Pope Francis plans to visit the Middle East in May. Apparently, the Pope plans to use his upcoming visit to Israel as a propaganda move for the Palestine Authority (PA) against Israel. The pope plans to have “mass” prayer services in the PA-controlled city of Bethlehem rather than in Jerusalem. The move is slightly ironic, as most Christians have reportedly been driven out of the city by Muslims, while Abbas has claimed “Jesus was Palestinian.”
In other news regarding the peace process, Israeli planners gave final approval for 558 new apartments in Jerusalem neighborhoods beyond the 1967 borders. A Jerusalem municipal spokesman issued a statement. “The municipality strongly opposes any effort to stifle the legitimate right of every resident to receive building permits and continue building in all neighborhoods of the city according to the master plan for Jew and Arabs as one, regardless of race, religion or gender.” Brachie Sprung, a municipality spokeswoman, said the building projects received initial approval a few years ago. European Union (EU) Foreign Affairs Commissioner Catherine Ashton demanded that Israel take back its plan to build these homes. She said: “These plans endanger the chances of turning Jerusalem into the capital of two countries,” claimed Ashton, referencing the US plan to establish an Arab capital in Jerusalem. “I call on the government of Israel to weigh this step again, and take back its decision.” The US State Department also condemned the announcement to build more homes in Jerusalem by saying: “The US position on Jerusalem is clear. We oppose any unilateral actions by either party that attempt to prejudge final status issues, including the status of Jerusalem,” said State Department spokeswoman Jen Psaki. “We’ve called on both sides to take steps to create a positive atmosphere for the negotiations.” Hanan Ashrawi, a senior member of the Palestine Liberation Organization, called the moves a “deliberate provocation of the Palestinians to drive them to leave the negotiations.”
An agreement to divide Jerusalem and establish a PLO state is a tribulation event.
The link to these articles are as follows:
1) US expects delay on Israeli-Palestinian peace talks, Kerry framework rollout
2) Kerry: Netanyahu, Abbas can express objections to framework deal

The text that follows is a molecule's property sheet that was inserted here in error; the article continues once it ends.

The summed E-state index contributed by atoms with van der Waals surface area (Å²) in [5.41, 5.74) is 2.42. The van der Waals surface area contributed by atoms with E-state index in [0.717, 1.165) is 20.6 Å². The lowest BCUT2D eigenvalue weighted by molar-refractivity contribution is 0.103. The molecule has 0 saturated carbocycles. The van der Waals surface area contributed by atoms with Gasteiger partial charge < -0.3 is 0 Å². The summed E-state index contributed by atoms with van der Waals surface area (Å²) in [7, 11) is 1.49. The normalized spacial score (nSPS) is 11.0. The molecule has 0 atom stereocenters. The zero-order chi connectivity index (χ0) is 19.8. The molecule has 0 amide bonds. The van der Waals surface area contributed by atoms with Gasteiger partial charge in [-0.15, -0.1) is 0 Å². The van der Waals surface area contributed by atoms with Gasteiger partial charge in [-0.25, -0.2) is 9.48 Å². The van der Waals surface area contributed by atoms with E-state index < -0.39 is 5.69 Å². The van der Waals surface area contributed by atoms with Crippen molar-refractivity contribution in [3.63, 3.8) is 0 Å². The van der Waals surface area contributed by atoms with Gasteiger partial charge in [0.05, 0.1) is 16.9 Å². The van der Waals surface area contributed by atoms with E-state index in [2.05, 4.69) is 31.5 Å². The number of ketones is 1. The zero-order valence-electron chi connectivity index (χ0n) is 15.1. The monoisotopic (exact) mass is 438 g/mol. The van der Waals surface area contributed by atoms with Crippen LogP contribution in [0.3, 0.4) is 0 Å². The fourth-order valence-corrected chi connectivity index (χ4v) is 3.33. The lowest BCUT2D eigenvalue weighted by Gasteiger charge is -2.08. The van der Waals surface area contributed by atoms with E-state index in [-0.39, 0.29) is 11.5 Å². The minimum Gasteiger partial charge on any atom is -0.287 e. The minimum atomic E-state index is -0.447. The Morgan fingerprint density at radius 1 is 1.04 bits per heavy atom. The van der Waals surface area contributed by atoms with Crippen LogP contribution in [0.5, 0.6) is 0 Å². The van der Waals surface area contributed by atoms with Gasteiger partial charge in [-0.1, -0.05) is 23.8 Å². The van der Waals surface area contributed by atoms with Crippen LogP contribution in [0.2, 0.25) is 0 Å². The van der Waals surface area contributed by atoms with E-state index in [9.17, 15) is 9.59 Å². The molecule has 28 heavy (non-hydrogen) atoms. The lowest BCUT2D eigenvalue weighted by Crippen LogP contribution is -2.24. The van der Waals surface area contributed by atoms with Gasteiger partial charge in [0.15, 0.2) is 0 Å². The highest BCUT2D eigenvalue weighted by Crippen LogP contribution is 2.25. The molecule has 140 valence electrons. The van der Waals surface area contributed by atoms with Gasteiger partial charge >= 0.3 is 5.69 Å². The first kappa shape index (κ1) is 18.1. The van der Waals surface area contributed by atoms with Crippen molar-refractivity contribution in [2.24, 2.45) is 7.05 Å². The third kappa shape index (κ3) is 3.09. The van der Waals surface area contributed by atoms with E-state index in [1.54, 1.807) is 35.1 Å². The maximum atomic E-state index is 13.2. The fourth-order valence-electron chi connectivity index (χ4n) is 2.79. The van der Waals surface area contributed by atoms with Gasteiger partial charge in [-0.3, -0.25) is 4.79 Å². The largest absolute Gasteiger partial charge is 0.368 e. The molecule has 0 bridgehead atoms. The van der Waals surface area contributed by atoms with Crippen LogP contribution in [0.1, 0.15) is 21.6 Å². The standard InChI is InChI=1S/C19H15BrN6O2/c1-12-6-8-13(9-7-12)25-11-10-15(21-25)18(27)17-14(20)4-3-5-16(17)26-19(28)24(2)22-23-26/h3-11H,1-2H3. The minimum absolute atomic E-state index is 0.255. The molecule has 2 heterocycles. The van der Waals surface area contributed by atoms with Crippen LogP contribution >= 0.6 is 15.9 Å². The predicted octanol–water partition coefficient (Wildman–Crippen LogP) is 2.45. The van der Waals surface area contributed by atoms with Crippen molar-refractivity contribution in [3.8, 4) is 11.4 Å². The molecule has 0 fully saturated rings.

3) So where does the US-Israeli-Palestinian peace process go from here?
4) Report: Netanyahu Willing to Concede 90% of Judea, Samaria
5) Report: Netanyahu Promised to Stop US Framework from Passing
6) Lieberman: Unity of people more important than unity of land
7) Danon: We Won’t Buckle Under Kerry’s Pressure
8.) ‘Kerry has declared a war on God,’ write hard-line rabbis in letter
9) Bennett: We will leave coalition if framework deal inconsistent with our principles
10) Abbas to NYT: NATO troops, not IDF, can remain in West Bank
11) Abbas Suggests NATO Presence in Palestinian State
12) Abbas: IDF can remain in future Palestine for 5 years
13) Jordan’s FM Rejects Recognizing Israel as Jewish State
14) Pope Coming To Israel As ‘Che Guevera of Palestinians’
15) Fatah wants Kerry prosecuted before ICC for ‘threatening’ Abbas
16) John Kerry Threatens Israel With Boycotts if Talks Fail
17) Kerry ‘coordinating boycott blackmail against Israel’
18) Boycott of Israel ‘amoral, unjustified,’ Netanyahu says
19) ADL To Kerry: ‘Your Threats Destroy Peace Talks’
20) Livni blasts Israeli ministers for comments on Kerry
21) Kerry rebuffs criticism over ‘boycott’ comment
22) Kerry: I won’t be intimidated by Israeli attacks against me
23) US: Israeli attacks on Kerry ‘show the heat is on’
24) Israel issues 558 permits for East Jerusalem housing
25) Ashton: ‘For PA Capital Cancel Jerusalem Building’
26) US condemns east Jerusalem building plan as Kerry downplays Israeli critics
From a Biblical prophetic perspective, the reason why the God of Israel would allow these events to happen is because it will result in the end of the exile of the house of Jacob and the reunification of the 12 tribes of Israel (Ephraim and Judah).
We will to be “watchmen on the walls of Jerusalem” and we will not rest until the God of Israel makes Jerusalem a praise in the earth (Isaiah 62).
Shalom in Yeshua the Messiah,
Hebraic Heritage Ministries Int’l